Sell first and ask questions later. That was the global investment strategy overnight. Whether it was JP Morgan's $2 billion loss, Greece's possible exit from the euro, or 'Greece of America' California's $16 billion budget deficit, investors found plenty of reasons to sell everything. US dollar cash and US Treasuries rallied.
How soon could Greece exit the euro? Well, it may not be that easy. Remember, back in February we made the argument that Europe's powers that be had to prevent a Greek bond default. They couldn't allow a precedent to be set.
If it was okay for Greece to default, then why not Spain? Why not Italy? Confidence in Europe's entire government bond market would be blown to smithereens, taking the banking system (capitalised by government debt) with it. The European Central Bank (ECB) would be collateral damage.
Mind you, no one in Europe's establishment likes to mention Iceland. There's probably a reason for that. It might give the Greeks ideas. In 2008, Iceland's three largest banks owed foreign creditors more money combined than the size of Iceland's economy. The government couldn't guarantee the banks debts. So it didn't.
The government DID assume the banks' domestic obligations. But it told the foreign creditors to get lost. It defaulted. The currency fell by about 80% against the euro. The default and devaluation put Iceland back in a trade surplus a few years later and earlier this year ratings agency Fitch upgraded the credit rating on Icelandic government debt.
Now, you may be thinking that stiffing your creditor is a less-than-honourable decision. But it was done democratically. Iceland put the question of default to its people and 90% of the people chose default. They put the credit risk right back on the lender, which seems appropriate considering the borrowers were not the people but the banks. The people refused to accept the debt burden taken on by the banks. And the creditors? Too bad for them.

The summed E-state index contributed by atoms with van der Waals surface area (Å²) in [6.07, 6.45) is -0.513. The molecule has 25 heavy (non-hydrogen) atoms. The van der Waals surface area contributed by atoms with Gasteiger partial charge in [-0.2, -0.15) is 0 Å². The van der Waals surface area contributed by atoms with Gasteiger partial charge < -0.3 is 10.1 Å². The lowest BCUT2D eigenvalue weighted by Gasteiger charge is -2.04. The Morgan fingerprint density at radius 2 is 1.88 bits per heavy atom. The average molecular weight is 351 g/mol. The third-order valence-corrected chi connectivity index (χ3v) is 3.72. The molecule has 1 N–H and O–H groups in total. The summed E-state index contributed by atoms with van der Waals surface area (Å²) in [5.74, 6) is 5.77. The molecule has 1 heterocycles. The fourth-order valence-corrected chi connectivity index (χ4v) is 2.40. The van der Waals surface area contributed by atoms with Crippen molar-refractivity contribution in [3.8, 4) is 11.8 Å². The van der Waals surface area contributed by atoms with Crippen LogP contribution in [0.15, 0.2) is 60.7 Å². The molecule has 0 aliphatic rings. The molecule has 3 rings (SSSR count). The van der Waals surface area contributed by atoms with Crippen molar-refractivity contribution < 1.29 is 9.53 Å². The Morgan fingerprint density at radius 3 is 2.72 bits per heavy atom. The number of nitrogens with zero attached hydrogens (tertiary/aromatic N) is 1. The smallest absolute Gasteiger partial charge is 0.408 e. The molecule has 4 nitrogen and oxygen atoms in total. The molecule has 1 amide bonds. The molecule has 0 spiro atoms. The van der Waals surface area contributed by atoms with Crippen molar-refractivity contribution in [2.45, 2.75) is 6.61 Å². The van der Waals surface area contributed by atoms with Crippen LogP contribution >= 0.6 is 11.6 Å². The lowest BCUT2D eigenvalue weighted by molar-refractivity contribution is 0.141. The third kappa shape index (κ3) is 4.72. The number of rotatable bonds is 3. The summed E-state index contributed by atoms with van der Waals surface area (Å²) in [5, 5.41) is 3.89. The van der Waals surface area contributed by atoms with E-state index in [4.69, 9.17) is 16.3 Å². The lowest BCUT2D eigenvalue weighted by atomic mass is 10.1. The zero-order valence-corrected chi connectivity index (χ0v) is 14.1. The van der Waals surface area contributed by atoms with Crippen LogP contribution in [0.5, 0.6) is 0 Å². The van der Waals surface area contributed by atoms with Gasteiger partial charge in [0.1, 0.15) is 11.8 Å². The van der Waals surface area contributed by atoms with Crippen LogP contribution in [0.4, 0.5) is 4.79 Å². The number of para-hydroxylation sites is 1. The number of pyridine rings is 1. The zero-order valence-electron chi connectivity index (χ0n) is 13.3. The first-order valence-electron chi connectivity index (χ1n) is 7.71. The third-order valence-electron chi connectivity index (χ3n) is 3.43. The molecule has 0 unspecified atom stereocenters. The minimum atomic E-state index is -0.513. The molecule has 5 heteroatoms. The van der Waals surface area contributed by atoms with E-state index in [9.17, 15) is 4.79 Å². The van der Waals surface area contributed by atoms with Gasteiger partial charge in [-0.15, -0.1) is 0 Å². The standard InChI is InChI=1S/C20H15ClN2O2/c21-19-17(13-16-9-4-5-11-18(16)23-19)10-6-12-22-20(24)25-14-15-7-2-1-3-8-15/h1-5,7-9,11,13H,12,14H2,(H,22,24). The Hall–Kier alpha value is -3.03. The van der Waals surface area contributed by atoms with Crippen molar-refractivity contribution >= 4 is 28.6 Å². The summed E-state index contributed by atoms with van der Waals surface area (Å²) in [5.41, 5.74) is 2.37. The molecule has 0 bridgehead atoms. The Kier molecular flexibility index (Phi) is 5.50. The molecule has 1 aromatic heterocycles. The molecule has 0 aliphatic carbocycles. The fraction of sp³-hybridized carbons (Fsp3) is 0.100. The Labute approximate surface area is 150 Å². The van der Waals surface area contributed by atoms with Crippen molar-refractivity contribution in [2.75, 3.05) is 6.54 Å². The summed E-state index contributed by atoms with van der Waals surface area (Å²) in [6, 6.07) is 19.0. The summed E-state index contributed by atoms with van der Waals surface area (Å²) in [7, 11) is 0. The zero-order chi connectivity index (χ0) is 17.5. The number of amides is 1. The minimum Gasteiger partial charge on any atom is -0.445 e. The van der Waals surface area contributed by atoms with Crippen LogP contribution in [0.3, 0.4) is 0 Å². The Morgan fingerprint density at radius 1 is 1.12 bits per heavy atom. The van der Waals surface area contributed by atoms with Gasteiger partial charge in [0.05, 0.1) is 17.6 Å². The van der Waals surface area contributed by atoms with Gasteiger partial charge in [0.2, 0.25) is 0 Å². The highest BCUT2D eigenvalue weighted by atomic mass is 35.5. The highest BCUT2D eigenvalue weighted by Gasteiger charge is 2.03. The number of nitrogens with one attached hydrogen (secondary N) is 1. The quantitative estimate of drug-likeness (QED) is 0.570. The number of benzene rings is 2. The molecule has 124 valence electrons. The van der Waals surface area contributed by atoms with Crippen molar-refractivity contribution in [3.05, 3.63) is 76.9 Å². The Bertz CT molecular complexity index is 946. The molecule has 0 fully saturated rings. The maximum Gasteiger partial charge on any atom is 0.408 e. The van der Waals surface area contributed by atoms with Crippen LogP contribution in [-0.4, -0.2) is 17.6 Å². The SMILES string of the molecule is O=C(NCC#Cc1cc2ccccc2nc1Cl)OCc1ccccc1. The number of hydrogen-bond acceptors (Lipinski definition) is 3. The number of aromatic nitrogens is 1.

Greece has taken the other path. The politicians thus far have rejected what the people want. Greek politicians are taking their marching orders from Brussels, Berlin, and Paris. The debts of the private sector are now the debts of the people. Maybe this explains why the Greeks are currently unable to form a government. According to some sources, that government may have less than €2 billion cash.
Of course the main difference between Iceland and Greece is that Iceland had its own currency. The default was coupled by the devaluation. That's what made the debt go away. It caused a short, sharp, painful recession. And in GDP terms, the economy is much smaller today than it was in 2008. But the debt was liquidated. That's the important part. It hasn't been preserved as a perpetual burden on taxpayers in order to satisfy creditors (the private banks).
The Greeks can't devalue until they exit the euro, and the Europeans don't want the Greeks to exit just yet. If the Greeks repudiate their foreign creditors, it means they repudiate the debts they owe to French, German, and other European banks. There's no telling what would happen then.
Some people are already speculating that a massive ECB money-printing binge - on the order of hundreds of billions of Euros - would ensue. The intent would be to insulate the rest of Europe from a Greek euro exit. But an unintended consequence would be a devaluation of the euro...back to parity with the US dollar!
Now that would be a shocker. But then, we are in a kind of race to the bottom when it comes to currency values. Every country wants a cheap currency to boost exports. Exports lead to growth. Growth is better than austerity. But obviously, not everyone can have the cheapest currency. If Europe devalues...you can expect QE3 from the Fed soon. Heck, maybe even the Chinese will devalue as well. And the RBA may cut rates again sooner than anyone expected.
You can see the absurdity of the current monetary system in this series of tit-for-tat monetary expansions. The 'race to the bottom' in the competitive currency devaluation has lowered global interest rates. In the early stages, lower rates led to more borrowing - the credit boom. The biggest beneficiaries have probably been countries like Australia and Brazil. You got combined commodity inflation and demand for 'risk' assets like commodity currencies and resource stocks.
Around the middle of the race, you saw the expansion of government deficits. You can thank the Federal Reserve for this. The best example of this is the decline in 10-year US Treasury yields since 2007. You can see below the 10-year yield is once again near all-time lows. This has been a boon for US mortgage rates and, of course, for the US government, whose borrowing costs have gone down as its deficits have blown out.